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30 May 2013
Michael Easson, an immigration advisor to the Australian government has said that claims by government ministers that there is widespread abuse of the Temporary Work (Skilled) Visa (Subclass 457), better known as the '457 visa' are false.
Mr Easson, the chairman of the ministerial advisory council on skilled migration, told journalists that there had been 'unhealthy rhetoric' on the subject. This appears to be a reference to the immigration minister Brendan O'Connor who announced in February that the government would crack down on abuse of the system or 'rorting'.
Mr O'Connor has said that about 10% of 457 visas are 'rorted'. There are currently some 105,000 people in Australia with 457 visas so this would mean that over 10,000 457 visas were obtained by 'rorting'.
Australian unions have complained for some time that employers have used the 457 visa to employ foreign workers on low wages to undercut native Australian workers. They claim that workers have been given 457 visas to work in a skilled occupation, such as office administrator, but are then employed in unskilled positions, for example as security guards.
This year, the Australian Labor Party government has made similar claims. The Australian opposition says that the Labor government is motivated by electoral politics rather than a desire to reform the 457 visa system and is trying to win union votes in the Australian general election which will be held in September.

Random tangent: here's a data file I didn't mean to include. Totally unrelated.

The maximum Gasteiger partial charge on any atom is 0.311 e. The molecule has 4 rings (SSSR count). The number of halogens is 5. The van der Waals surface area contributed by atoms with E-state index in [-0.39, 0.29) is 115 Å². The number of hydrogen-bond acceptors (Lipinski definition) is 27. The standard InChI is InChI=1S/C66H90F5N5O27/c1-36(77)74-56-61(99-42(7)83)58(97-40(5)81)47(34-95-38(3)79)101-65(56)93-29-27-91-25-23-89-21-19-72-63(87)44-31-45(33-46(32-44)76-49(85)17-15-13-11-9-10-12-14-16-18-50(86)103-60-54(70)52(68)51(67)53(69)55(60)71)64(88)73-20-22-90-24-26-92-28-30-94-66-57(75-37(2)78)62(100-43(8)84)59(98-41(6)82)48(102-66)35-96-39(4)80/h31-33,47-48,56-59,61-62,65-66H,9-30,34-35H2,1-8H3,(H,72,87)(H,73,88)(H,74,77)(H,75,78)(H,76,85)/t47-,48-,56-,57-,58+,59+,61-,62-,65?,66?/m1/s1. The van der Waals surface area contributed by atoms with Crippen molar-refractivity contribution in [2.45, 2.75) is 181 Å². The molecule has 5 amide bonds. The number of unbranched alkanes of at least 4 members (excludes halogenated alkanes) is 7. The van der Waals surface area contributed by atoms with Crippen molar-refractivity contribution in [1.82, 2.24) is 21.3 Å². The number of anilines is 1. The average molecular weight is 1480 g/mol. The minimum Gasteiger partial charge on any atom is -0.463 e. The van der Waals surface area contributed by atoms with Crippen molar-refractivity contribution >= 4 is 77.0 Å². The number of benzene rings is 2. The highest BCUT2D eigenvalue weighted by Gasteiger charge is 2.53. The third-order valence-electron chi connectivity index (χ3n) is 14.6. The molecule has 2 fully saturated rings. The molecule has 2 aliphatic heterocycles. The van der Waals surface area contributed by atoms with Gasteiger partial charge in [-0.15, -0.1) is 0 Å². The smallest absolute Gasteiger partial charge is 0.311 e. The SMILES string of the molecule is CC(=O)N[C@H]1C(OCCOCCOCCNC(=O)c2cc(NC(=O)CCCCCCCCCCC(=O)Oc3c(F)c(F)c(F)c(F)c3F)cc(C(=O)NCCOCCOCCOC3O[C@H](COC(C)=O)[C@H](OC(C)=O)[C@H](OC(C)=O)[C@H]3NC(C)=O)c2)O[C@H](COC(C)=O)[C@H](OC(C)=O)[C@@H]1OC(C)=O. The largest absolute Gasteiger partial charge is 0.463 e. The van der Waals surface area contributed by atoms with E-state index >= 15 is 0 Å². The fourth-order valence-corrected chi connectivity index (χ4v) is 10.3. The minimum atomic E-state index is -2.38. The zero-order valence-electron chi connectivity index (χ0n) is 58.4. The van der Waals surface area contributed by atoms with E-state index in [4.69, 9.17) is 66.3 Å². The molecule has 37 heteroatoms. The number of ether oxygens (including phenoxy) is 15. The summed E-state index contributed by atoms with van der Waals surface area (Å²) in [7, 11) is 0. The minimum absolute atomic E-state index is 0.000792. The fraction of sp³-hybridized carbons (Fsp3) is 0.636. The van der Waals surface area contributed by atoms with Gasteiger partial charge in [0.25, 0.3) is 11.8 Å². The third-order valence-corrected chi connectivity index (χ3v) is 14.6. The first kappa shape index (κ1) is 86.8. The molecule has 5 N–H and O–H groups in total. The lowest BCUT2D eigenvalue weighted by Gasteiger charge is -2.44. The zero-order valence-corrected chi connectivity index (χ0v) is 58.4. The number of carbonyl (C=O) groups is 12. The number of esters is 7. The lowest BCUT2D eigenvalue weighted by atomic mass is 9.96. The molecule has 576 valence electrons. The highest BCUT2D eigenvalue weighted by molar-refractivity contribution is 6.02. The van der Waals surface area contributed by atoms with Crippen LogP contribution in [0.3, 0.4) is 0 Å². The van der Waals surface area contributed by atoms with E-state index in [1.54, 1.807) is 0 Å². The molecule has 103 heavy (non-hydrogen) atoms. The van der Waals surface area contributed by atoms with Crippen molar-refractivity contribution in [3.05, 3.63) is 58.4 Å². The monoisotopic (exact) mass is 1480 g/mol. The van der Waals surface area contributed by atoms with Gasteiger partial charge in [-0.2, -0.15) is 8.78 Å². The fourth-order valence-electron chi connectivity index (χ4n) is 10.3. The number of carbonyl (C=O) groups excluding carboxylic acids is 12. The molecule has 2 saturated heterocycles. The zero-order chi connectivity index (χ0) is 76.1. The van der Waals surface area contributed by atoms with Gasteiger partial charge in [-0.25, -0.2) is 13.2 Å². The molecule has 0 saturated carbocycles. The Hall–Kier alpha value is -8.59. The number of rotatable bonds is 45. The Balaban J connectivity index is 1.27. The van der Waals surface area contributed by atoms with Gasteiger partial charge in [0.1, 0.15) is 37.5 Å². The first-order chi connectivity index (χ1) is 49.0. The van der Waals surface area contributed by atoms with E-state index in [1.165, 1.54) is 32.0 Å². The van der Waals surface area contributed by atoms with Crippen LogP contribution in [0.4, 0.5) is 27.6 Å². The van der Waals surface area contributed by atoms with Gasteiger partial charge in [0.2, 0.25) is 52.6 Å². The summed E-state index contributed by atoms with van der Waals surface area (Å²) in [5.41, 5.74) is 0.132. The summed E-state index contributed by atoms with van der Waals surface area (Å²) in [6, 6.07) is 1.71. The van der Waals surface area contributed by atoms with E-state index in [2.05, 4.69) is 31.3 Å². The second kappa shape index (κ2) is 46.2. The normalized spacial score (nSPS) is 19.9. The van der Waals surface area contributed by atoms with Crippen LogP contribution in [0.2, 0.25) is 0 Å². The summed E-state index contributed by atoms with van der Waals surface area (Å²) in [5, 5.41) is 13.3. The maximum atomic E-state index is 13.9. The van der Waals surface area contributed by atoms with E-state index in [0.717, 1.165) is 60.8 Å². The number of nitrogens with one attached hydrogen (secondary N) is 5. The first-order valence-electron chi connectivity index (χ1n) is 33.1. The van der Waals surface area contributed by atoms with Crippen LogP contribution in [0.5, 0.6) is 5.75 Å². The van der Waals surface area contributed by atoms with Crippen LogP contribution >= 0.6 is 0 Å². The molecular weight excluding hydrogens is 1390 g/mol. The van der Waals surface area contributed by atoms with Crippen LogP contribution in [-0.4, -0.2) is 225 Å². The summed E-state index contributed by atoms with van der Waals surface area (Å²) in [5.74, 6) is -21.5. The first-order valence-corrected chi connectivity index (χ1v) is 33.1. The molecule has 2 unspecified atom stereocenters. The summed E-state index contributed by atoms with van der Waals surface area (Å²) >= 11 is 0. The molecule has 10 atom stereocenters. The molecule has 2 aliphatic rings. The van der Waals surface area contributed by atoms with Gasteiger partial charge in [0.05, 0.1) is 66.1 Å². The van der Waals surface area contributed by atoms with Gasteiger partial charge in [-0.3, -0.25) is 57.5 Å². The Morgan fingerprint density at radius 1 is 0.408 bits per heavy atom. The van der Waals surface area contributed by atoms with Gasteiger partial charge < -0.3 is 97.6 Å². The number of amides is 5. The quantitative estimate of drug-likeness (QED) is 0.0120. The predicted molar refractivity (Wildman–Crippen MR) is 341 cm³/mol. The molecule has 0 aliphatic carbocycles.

The Australian Prime Minister Julia Gillard gave a speech in March in which she said that she wanted to 'put Aussie workers first' and backed Mr O'Connor's plan to legislate to cut abuse of the 457 visa system.
The Australian government has countered that 25% of 457 visa holders refused to tell the MCA what their salary was. A further 7% said that their working conditions were worse than Australian colleagues and 5% complained that their employers were not abiding by the 457 visa rules.
Mr Easson said that the MCA report showed that there were some problems with the system but said that was only to be expected. He told The Australian newspaper 'The current debate on the program is healthy because it calls attention to what has been one of the most remarkable changes in immigration policy and practice since the war. But what has been unhealthy has been some of the rhetoric and suggestions the program is out of control. It isn't.'
He said 'at most there's a 3 to 4% highlighting of problems of various kinds, all within the margin of what could be expected with a major program. We need to keep nailing down the loose planks, not nailing down the floorboards.'